Caldwell DeadShot FieldPod a Winner    

By Bob Robb

A fall 2011 whitetail/mule deer hunt on South Dakota’s Rosebud Indian Reservation produced not just excellent deer hunting, but the discovery of a new hunting/shooting aid that I will be using a lot from now on.

One of hunting’s biggest challenges is being able to get a rock-solid rifle rest in the field. When Caldwell’s Brandon Butler let me try out the new DeadShot FieldPod, I was immediately hooked.

Here’s why.

The aluminum unit weighs a tick under 5 pounds, and folds up small enough that you can carry it afield in a large daypack if necessary, as well as pack it with the built-in carry strap. With tripod legs and length and pivot point adjustments that make it easy to perfectly fit and balance for virtually any long gun, it is easy to achieve bench rest stability in the field. Height adjustments range from 20 to 42 inches, meaning it can be quickly adjusted vertically whether you are sitting on the ground, in a chair or on a stool inside a ground blind. The unit also pivots quietly so you can swing with a moving target.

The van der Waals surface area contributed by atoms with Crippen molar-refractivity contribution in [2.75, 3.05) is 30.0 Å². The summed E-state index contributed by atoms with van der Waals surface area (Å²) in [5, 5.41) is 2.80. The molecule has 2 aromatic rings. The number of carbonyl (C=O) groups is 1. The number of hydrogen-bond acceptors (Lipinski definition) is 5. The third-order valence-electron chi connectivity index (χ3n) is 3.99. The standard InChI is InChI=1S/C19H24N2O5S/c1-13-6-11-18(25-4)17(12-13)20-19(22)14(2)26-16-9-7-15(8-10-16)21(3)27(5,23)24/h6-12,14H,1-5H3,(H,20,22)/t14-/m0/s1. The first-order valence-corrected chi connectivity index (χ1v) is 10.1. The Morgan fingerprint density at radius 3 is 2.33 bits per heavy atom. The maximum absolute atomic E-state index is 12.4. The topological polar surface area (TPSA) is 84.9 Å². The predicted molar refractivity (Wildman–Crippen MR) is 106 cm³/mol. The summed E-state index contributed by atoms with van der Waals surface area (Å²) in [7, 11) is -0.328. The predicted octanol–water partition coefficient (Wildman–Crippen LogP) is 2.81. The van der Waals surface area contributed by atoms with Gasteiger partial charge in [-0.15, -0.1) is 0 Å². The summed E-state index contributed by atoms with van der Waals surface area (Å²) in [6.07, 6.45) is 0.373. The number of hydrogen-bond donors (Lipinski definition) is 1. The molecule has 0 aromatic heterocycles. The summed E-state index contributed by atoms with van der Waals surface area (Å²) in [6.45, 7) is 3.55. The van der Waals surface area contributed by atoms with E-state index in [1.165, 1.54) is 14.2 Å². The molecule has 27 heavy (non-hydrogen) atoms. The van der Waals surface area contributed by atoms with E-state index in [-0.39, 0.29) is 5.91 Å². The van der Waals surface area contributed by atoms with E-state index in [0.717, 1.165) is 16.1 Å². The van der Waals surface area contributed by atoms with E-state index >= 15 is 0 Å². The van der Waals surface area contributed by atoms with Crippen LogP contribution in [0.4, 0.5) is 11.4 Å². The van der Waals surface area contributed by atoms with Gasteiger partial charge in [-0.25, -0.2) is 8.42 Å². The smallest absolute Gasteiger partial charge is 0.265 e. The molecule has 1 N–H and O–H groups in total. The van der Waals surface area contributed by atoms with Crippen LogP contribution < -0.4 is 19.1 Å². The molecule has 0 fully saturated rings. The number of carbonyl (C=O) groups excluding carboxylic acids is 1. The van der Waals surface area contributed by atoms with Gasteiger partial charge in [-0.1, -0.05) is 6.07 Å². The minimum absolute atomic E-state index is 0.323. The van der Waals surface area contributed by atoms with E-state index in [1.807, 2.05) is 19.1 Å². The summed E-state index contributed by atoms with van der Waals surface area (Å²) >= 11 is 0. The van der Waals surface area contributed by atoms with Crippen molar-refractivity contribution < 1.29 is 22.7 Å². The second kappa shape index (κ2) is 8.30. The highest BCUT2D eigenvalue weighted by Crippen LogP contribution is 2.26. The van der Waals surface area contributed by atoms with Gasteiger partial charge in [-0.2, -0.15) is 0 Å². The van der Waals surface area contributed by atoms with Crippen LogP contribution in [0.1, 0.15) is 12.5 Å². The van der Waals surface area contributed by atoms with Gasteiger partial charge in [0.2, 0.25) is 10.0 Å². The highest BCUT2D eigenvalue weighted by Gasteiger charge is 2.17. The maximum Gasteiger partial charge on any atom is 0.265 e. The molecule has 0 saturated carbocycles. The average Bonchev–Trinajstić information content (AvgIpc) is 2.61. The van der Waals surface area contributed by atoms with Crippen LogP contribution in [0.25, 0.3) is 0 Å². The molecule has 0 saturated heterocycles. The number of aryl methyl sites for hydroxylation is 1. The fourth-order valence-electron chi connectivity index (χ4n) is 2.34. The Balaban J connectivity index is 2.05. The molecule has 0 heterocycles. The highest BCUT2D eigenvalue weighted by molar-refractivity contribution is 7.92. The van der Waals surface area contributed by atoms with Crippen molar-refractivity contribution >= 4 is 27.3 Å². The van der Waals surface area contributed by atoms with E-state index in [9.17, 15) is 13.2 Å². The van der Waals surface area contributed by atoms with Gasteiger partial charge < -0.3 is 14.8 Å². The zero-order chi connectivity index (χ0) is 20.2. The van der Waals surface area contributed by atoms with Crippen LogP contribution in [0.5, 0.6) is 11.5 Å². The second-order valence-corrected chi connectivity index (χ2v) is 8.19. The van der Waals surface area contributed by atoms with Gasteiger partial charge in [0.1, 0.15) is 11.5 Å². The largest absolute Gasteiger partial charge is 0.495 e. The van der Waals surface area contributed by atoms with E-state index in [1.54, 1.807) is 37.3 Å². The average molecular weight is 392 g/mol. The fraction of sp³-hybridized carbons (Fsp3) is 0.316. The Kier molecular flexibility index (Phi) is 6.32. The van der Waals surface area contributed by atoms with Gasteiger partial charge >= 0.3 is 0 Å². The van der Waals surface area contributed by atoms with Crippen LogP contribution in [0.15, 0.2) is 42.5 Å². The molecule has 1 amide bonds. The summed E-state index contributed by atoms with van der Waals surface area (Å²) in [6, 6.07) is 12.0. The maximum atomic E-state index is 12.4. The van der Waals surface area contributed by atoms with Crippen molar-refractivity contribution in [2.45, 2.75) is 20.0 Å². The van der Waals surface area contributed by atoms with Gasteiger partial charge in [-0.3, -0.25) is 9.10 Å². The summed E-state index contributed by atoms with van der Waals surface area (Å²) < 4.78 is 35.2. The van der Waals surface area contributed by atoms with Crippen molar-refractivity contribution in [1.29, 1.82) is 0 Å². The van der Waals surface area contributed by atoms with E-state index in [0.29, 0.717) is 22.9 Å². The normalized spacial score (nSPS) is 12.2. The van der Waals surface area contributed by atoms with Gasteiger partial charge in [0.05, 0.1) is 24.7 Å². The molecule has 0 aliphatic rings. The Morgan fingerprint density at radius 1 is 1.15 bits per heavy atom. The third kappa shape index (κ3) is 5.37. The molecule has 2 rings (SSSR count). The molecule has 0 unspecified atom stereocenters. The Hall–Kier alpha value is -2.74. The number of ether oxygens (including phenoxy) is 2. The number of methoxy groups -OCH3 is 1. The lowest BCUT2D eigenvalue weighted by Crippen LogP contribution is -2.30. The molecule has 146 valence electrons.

The DeadShot FieldPod is an innovative new rest that is rugged, easy to transport, and allows you to achieve bench rest stability in the field.

Brandon and I used our units while hunting mule deer with muzzleloaders on this trip, but I can quickly see other possibilities. How about setting up the rifle so it is in the right position when calling coyotes, which will minimize movement? Or shooting prairie dogs and ground squirrels? Definitely a great rest when hunting from a ground blind, which made me immediately think about late-season muzzleloader hunts for whitetails. It will also support most crossbows. Our large hunting camp also used our units in lieu of a bench rest for checking the zero of our muzzleloaders before heading afield. Sure beats shooting over the hood of the truck! The unit can also be adjusted so that exposed magazine rifles—like those built on the AR platform—will also fit easily.

By nature, I am the “anti-gadgeteer.” The longer I hunt, the less use I have for extraneous items that either do not significantly improve my chances for both enjoyment and success, or are designed and/or built so poorly they’ll fail when put to the torture test. This gem isn’t one of them. The suggested list price is $129.99. You should be able to find these units this fall at major retailers and the large catalog warehouses, and more information is available here.

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